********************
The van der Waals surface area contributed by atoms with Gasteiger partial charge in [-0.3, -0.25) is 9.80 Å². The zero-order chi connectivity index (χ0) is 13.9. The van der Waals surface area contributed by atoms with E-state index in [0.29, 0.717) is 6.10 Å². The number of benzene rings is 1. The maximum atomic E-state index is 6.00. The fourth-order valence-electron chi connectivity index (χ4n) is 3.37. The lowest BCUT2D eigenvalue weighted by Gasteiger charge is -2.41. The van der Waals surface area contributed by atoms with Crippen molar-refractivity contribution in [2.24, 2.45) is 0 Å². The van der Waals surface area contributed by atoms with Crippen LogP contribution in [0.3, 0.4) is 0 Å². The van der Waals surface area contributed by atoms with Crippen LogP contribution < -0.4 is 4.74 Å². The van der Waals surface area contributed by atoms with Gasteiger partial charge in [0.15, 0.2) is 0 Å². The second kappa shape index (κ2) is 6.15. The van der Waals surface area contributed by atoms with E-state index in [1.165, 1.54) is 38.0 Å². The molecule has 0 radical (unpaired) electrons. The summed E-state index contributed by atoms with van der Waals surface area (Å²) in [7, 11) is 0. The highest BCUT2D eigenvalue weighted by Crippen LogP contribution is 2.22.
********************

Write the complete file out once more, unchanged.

The van der Waals surface area contributed by atoms with Gasteiger partial charge in [-0.3, -0.25) is 9.80 Å². The zero-order chi connectivity index (χ0) is 13.9. The van der Waals surface area contributed by atoms with E-state index in [0.29, 0.717) is 6.10 Å². The number of benzene rings is 1. The maximum atomic E-state index is 6.00. The fourth-order valence-electron chi connectivity index (χ4n) is 3.37. The lowest BCUT2D eigenvalue weighted by Gasteiger charge is -2.41. The van der Waals surface area contributed by atoms with Crippen molar-refractivity contribution in [2.24, 2.45) is 0 Å². The van der Waals surface area contributed by atoms with Crippen LogP contribution in [0.3, 0.4) is 0 Å². The van der Waals surface area contributed by atoms with Crippen LogP contribution < -0.4 is 4.74 Å². The van der Waals surface area contributed by atoms with Gasteiger partial charge in [0.15, 0.2) is 0 Å². The second kappa shape index (κ2) is 6.15. The van der Waals surface area contributed by atoms with E-state index in [1.165, 1.54) is 38.0 Å². The molecule has 0 radical (unpaired) electrons. The summed E-state index contributed by atoms with van der Waals surface area (Å²) in [7, 11) is 0. The highest BCUT2D eigenvalue weighted by Crippen LogP contribution is 2.22.